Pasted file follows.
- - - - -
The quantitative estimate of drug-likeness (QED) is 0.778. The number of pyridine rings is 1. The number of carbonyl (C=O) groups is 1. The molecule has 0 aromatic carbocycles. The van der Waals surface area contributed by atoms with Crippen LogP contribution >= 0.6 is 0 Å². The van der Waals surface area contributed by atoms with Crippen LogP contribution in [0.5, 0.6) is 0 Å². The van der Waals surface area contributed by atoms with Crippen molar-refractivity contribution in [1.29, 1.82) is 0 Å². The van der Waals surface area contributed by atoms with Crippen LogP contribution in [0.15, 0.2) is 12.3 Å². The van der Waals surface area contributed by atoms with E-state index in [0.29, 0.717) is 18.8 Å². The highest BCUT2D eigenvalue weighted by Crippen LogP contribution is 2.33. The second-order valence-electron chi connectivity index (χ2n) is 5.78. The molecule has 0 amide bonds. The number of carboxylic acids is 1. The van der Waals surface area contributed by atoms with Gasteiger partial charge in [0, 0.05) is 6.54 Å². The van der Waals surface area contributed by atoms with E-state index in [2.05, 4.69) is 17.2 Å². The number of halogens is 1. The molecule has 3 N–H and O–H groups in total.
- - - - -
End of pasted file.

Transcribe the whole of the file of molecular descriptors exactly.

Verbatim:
The quantitative estimate of drug-likeness (QED) is 0.778. The number of pyridine rings is 1. The number of carbonyl (C=O) groups is 1. The molecule has 0 aromatic carbocycles. The van der Waals surface area contributed by atoms with Crippen LogP contribution >= 0.6 is 0 Å². The van der Waals surface area contributed by atoms with Crippen LogP contribution in [0.5, 0.6) is 0 Å². The van der Waals surface area contributed by atoms with Crippen molar-refractivity contribution in [1.29, 1.82) is 0 Å². The van der Waals surface area contributed by atoms with Crippen LogP contribution in [0.15, 0.2) is 12.3 Å². The van der Waals surface area contributed by atoms with E-state index in [0.29, 0.717) is 18.8 Å². The highest BCUT2D eigenvalue weighted by Crippen LogP contribution is 2.33. The second-order valence-electron chi connectivity index (χ2n) is 5.78. The molecule has 0 amide bonds. The number of carboxylic acids is 1. The van der Waals surface area contributed by atoms with Gasteiger partial charge in [0, 0.05) is 6.54 Å². The van der Waals surface area contributed by atoms with E-state index in [2.05, 4.69) is 17.2 Å². The number of halogens is 1. The molecule has 3 N–H and O–H groups in total.